Tablero - terraced "friezes" with tenon heads on pyramids
Colossal head, San Lorenzo, Basalt, 10$. & 20 tons
Offertory Group, Jadeite, 900 - 400 B.C.
Seated Figure, Las Bocas, Ceramic, 13 x 12.5”,
Avenue of the Dead, Pyramid of the Sun & the Moon, Valley of Mexico, ca. 100 B.C. - A. D. 750
Pyramid of the Moon,
Temple of Quetzalcoatl
ca. 1000 B.C.
Ball Court, Copan, Honduras A.!). 735
Temple I (Temple of the Giant Jaguar), Tikal, Peten, Guatemala, ca. 700
Pascal’s Sarcophagus Lid, Temple of Inscriptions, ca. 683
Tenon head, Temple 22, Copan, Honduras ca. 700 - 750
Figurine, from Jaina Island, Mexico, ceramic, 16 x 9” ca. 600
Vase with Figures, Black Ground, terra cotta, 6 7/8 x 5 3/4” ca. 750 - 780
Colossal atlantids, Pyramid B, Tula, Hidalgo, Mexico, Stone, 16’ ca. 900 - 1180
Stirrup-spouted baffle, black & red ware, North Coast Peru, ca. 800 - 300 B.C.
Owl Man, Nazca Plain, Nasca, Peru, ca. A.D. 400-600
Pair of Ear Ornaments, gold with semiprecious stones, Peru, 4” ca. A.D. 200 - 500
Gateway of the Sun, Bolivia, ca. A.D. 375 - 700
Serpent Mound, Mississippian, Ohio, 1200 x 20 x 5’, late 11th cent.
Cliff Palace, Anasazi, Mesa Verde, Colorado, ca.A.D. 1150-1300
DJB In-Depth Notes:
Except for the Ciudadela and the Great Compound, the major monumental constructions in the city were concentrated in its northern section along the Avenue of the Dead, as seen in this map. Many construction units along the avenue, as well as residential compounds, have been excavated and consolidated by projects of the National Institute of Anthropology and History in Mexico.
The largest single construction, the Sun Pyramid, stands in the middle of the northern section of the Avenue of the Dead as the principal pyramid of the city, while the second largest pyramid, the Moon Pyramid, is located at the northern end of the Avenue of the Dead.
The Ciudadela ("Citadel") has been extensively excavated by several projects as described in the Feathered Serpent Pyramid pages. However, the Great Compound, interpreted as probably enclosing the city's principal marketplace by Millon, has not been excavated, except for several test pits and a small portion in its northeastern corner.
Rectangles on the map represent apartment compounds recorded by the Teotihuacan Mapping Project. Several residential complexes, such as Tetitla and Zacuala, seen in this map, are completely excavated, consolidated, and currently open to the public. These unique structures characterized one of the largest, most populous, and highly planned ceremonial centers in the New World.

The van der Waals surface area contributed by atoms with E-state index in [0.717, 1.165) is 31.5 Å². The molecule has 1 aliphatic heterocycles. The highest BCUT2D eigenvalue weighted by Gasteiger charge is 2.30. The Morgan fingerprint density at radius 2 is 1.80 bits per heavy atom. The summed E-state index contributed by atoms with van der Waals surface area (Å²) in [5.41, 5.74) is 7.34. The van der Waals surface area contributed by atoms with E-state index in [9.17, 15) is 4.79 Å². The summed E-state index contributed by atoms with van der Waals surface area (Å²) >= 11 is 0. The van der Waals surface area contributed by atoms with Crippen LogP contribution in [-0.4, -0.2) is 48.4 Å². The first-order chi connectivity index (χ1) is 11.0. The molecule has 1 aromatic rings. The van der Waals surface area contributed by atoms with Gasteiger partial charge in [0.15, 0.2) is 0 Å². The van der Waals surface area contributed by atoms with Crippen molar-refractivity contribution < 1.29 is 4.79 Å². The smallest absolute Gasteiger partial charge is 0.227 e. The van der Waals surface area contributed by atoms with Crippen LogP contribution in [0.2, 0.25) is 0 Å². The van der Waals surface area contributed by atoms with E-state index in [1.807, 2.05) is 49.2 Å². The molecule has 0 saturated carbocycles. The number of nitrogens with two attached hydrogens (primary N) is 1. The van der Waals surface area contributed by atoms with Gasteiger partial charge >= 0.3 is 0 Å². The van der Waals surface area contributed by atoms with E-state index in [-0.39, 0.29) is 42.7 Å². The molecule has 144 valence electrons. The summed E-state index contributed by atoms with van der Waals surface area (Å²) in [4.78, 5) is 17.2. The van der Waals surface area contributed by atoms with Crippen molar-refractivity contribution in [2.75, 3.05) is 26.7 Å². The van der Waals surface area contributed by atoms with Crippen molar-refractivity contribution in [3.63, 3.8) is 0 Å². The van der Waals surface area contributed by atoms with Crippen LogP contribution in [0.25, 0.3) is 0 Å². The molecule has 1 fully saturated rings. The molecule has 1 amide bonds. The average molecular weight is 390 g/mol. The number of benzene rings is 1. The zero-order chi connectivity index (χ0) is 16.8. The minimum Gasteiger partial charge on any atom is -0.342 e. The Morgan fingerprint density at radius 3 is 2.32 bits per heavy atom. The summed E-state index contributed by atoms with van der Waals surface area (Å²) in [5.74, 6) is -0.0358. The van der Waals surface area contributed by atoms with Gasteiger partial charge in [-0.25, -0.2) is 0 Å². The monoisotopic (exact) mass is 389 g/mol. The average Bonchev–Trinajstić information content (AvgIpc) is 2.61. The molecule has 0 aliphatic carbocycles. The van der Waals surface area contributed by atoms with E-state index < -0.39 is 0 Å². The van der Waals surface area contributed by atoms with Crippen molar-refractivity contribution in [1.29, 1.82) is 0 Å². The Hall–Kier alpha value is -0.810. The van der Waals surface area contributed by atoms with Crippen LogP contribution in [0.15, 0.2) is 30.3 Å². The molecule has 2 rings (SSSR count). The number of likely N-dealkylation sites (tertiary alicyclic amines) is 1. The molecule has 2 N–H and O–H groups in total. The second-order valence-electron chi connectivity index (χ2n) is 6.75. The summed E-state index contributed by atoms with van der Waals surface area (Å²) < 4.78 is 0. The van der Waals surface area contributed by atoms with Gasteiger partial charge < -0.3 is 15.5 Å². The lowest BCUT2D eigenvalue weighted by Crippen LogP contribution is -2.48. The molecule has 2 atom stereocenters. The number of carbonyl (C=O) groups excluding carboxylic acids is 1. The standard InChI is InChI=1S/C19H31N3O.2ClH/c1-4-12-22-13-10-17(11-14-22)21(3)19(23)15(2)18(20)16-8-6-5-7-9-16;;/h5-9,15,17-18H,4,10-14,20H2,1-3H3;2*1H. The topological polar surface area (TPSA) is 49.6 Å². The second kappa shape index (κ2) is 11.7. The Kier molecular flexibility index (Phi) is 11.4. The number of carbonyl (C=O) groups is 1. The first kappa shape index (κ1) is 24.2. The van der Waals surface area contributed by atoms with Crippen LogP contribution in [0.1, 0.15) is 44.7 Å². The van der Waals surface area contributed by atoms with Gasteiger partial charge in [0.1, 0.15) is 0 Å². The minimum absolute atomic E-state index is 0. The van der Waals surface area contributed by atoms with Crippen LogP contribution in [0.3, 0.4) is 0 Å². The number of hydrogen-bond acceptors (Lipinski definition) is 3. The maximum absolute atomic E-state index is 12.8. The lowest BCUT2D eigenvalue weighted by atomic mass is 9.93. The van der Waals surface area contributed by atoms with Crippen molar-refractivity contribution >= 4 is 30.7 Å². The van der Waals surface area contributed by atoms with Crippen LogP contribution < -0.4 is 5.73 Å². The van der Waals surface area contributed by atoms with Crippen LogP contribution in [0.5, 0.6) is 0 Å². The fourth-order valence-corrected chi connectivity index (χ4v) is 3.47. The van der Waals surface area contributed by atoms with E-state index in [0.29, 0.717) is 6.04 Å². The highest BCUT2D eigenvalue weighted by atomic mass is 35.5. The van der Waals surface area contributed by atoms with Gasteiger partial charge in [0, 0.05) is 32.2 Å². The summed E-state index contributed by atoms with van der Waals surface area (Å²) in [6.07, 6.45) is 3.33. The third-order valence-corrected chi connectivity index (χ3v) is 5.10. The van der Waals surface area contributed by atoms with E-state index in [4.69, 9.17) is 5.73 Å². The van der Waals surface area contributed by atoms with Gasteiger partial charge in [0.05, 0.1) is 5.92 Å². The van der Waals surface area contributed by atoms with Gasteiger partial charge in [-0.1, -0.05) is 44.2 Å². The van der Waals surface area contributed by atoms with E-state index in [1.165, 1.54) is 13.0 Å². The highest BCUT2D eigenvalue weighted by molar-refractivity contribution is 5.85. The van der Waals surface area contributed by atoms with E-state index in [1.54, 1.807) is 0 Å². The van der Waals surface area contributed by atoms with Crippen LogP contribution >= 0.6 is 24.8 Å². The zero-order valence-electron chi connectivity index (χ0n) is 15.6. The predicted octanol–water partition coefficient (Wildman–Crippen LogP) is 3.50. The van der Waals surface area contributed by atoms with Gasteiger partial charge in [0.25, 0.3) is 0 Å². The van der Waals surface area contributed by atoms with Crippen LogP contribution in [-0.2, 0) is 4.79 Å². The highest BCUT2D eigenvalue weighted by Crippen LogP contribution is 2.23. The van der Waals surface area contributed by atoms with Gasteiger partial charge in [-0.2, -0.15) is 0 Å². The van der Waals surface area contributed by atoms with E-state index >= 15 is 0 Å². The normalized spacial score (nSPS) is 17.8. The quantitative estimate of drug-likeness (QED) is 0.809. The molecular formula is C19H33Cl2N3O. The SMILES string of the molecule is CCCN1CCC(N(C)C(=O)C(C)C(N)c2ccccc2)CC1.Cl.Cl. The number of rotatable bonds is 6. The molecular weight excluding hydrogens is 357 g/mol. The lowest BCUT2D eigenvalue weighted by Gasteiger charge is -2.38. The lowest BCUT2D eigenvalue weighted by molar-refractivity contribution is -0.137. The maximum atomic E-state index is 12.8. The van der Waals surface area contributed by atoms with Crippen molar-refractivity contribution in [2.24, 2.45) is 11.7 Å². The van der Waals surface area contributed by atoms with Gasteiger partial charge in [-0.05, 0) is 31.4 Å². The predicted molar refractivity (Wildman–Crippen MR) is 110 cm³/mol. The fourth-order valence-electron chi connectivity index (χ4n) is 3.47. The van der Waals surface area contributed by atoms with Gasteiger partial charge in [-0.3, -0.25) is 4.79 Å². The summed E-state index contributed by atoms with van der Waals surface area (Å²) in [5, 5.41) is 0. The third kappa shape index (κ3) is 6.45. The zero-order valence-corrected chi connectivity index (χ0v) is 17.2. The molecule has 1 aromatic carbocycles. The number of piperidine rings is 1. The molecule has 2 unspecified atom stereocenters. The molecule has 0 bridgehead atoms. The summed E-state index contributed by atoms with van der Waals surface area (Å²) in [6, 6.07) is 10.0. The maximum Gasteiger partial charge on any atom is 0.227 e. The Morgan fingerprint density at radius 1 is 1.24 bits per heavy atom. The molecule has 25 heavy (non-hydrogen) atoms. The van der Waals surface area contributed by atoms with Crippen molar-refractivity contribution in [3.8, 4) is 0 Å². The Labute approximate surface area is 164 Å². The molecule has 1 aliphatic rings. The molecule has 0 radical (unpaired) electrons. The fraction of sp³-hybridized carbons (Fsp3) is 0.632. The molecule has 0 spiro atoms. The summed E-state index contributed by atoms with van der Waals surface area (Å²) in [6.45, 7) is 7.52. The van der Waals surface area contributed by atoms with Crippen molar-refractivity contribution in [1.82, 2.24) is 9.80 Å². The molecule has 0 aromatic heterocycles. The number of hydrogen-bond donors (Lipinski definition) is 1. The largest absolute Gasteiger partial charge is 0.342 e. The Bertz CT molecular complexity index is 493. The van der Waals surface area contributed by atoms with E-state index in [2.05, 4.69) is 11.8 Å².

… is told that when (all) was in darkness, when yet no sun had shone and no dawn had broken ... the gods gathered together and took counsel among themselves at Teotihuacan.
Aztec myth translated in the 16th century A.D. by Franciscan Friar Bernardino de Sahagún
In the 16th century, Spanish officials made reports to King Philip II about a curious village nestled amongst ancient pyramids in the Basin of Mexico. Here, the Aztec natives lived in dwellings that looked more like palaces than homes. Many spoke of ancient times when their small town was a thickly populated metropolis. They called it Teotihuacan: the "City of the Gods." Legends told of how the gods had built the monuments in the older part of the city
Tapioca is basically a root starch derived from the cassava, or yuca plant. It's often used to thicken soups and sweeten the flavor of baked goods, and it makes a dandy pudding.
The cassava plant is native to South America and the West Indies, where its thick, fibrous roots are used in a variety of forms: bread flour, laundry starch, an alcoholic brew, and of course, tapioca pudding. As the Encyclopedia Britannica tells us, it was probably first harvested by the Mayans
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